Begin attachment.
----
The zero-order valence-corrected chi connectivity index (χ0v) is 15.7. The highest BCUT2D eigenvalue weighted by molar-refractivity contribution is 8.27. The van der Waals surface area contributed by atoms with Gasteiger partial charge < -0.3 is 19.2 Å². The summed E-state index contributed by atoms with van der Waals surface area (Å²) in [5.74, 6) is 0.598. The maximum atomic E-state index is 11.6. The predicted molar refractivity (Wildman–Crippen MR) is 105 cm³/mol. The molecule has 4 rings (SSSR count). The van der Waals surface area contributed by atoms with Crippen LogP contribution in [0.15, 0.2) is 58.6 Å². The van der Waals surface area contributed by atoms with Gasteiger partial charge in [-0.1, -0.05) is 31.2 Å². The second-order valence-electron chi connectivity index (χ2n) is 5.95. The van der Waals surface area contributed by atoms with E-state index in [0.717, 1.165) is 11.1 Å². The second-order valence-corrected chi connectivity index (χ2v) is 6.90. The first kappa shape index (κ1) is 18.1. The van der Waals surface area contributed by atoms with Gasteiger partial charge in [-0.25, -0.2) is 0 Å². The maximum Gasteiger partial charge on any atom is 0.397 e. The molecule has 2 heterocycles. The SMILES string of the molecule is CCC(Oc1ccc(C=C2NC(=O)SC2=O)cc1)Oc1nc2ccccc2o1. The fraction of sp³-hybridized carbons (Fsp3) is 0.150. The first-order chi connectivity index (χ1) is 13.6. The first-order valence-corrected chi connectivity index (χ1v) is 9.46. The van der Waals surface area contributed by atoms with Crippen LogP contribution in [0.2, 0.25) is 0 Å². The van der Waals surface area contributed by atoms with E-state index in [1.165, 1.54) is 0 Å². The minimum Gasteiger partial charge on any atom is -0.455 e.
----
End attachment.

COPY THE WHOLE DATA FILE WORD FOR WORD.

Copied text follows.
The zero-order valence-corrected chi connectivity index (χ0v) is 15.7. The highest BCUT2D eigenvalue weighted by molar-refractivity contribution is 8.27. The van der Waals surface area contributed by atoms with Gasteiger partial charge < -0.3 is 19.2 Å². The summed E-state index contributed by atoms with van der Waals surface area (Å²) in [5.74, 6) is 0.598. The maximum atomic E-state index is 11.6. The predicted molar refractivity (Wildman–Crippen MR) is 105 cm³/mol. The molecule has 4 rings (SSSR count). The van der Waals surface area contributed by atoms with Crippen LogP contribution in [0.15, 0.2) is 58.6 Å². The van der Waals surface area contributed by atoms with Gasteiger partial charge in [-0.1, -0.05) is 31.2 Å². The second-order valence-electron chi connectivity index (χ2n) is 5.95. The van der Waals surface area contributed by atoms with E-state index in [0.717, 1.165) is 11.1 Å². The second-order valence-corrected chi connectivity index (χ2v) is 6.90. The first kappa shape index (κ1) is 18.1. The van der Waals surface area contributed by atoms with Gasteiger partial charge in [-0.25, -0.2) is 0 Å². The maximum Gasteiger partial charge on any atom is 0.397 e. The molecule has 2 heterocycles. The SMILES string of the molecule is CCC(Oc1ccc(C=C2NC(=O)SC2=O)cc1)Oc1nc2ccccc2o1. The fraction of sp³-hybridized carbons (Fsp3) is 0.150. The first-order chi connectivity index (χ1) is 13.6. The first-order valence-corrected chi connectivity index (χ1v) is 9.46. The van der Waals surface area contributed by atoms with Crippen LogP contribution in [0.2, 0.25) is 0 Å². The van der Waals surface area contributed by atoms with E-state index in [1.165, 1.54) is 0 Å². The minimum Gasteiger partial charge on any atom is -0.455 e.